Speeches on Questions of Public Policy, Volum 1

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Side 224 - The applause of listening senates to command, The threats of pain and ruin to despise, To scatter plenty o'er a smiling land, And read their...
Side 286 - I am in earnest. I will not equivocate — I will not excuse — I will not retreat a single inch. AND I WILL BE HEARD.
Side 289 - Samuel, and of the prophets : who through faith subdued kingdoms, wrought righteousness, obtained promises, stopped the mouths of lions, quenched the violence of fire, escaped the edge of the sword, out of weakness were made strong, waxed valiant in fight, turned to flight the armies of the aliens.
Side 171 - The abolition of domestic slavery is the great object of desire in those colonies where it was, unhappily, introduced in their infant state. But previous to the enfranchisement of the slaves we have, it is necessary to exclude all further importations from Africa.
Side 190 - ... series of acts which denote the determination of the Washington government to pick a quarrel with the people of England. Did you ever know anybody who was not very nearly dead drunk, who, having as much upon his hands as he could manage, would offer to fight everybody about him? Do you believe that the United States...
Side 530 - ... ground for the dispute is admitted by the four Powers in the proposition of the Vienna note. But for the English Minister at Constantinople and the Cabinet at home the dispute would have settled itself, and the last note of Prince Menschikoff would have been accepted, and no human being can point out any material difference between that note and the Vienna note, afterwards agreed upon and recommended by the Governments of England, France, Austria, and Prussia. But our Government would not allow...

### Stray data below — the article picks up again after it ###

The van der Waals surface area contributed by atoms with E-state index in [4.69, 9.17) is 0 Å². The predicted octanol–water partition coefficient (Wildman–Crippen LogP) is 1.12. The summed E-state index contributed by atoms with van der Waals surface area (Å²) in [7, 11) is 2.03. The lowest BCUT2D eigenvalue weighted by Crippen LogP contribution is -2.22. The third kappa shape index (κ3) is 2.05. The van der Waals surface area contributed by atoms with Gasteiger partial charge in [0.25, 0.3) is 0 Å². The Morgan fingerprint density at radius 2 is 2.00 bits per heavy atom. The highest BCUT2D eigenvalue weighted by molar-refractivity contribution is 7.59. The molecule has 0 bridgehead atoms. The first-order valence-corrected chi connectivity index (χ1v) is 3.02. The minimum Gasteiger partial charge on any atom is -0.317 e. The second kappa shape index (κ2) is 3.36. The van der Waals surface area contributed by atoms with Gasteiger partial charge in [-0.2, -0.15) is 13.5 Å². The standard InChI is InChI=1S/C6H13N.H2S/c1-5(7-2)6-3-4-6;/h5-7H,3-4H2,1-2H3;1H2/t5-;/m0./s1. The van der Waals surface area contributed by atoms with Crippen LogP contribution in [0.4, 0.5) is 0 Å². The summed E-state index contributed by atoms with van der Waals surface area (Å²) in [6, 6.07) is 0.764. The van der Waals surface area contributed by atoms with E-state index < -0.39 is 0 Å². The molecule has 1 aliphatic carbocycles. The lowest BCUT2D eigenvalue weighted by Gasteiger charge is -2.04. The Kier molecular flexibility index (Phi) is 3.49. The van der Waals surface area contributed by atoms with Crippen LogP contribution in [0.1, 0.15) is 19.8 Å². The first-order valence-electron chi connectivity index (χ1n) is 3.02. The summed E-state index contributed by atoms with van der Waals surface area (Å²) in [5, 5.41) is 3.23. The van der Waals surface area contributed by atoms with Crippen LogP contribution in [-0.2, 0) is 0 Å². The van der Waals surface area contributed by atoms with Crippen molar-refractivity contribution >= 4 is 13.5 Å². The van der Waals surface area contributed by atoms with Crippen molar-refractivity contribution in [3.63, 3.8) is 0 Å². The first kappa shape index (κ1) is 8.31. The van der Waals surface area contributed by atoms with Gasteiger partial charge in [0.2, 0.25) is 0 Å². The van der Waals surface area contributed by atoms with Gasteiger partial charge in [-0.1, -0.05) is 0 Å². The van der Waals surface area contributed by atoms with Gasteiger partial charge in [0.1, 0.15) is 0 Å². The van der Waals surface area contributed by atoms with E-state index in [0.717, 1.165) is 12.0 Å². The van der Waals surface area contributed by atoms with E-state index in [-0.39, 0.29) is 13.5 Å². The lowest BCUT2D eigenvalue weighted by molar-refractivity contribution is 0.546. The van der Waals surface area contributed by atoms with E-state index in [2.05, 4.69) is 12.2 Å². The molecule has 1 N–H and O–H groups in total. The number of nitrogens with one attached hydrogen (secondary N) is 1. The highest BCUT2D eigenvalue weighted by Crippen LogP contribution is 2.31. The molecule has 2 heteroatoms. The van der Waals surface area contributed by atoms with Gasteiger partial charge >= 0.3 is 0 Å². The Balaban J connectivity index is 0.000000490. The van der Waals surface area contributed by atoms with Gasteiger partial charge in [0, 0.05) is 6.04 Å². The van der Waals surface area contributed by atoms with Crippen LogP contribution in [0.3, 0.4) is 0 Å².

Side 490 - The angel of death has been abroad throughout the land; you may almost hear the beating of his wings. There is no one, as when the first-born were slain of old, to sprinkle with blood the lintel and the two sideposts of our doors, that he may spare and pass on; he takes his victims from the castle of the noble, the mansion of the wealthy, and the cottage of the poor and the lowly, and it is on behalf of all these classes that I make this solemn appeal.
Side 171 - ... unhappily, introduced in their infant state. But previous to the enfranchisement of the slaves we have, it is necessary to exclude all further importations from Africa. Yet our repeated attempts to effect this, by prohibitions, and by imposing duties which might amount to a prohibition, have been hitherto defeated by his Majesty's negative ; thus preferring the immediate advantages of a few British corsairs, to the lasting interests of the American States, and to the rights of human nature, deeply...
Side 176 - North now stand before the world as the advocates and defenders of freedom and civilization. The Slave States offer themselves for the recognition of a Christian nation, based upon the foundation, the unchangeable foundation in their eyes, of slavery and .barbarism.
Side 168 - English nation — the inheritor and partaker of all the historic glories of this country. We see it torn with intestine broils, and suffering from calamities from which for more than a century past — in fact, for more than two centuries past — this country has been exempt. That struggle is of especial interest to us. We remember the description which one of our great poets gives of Rome — "tone mother of dead empires.

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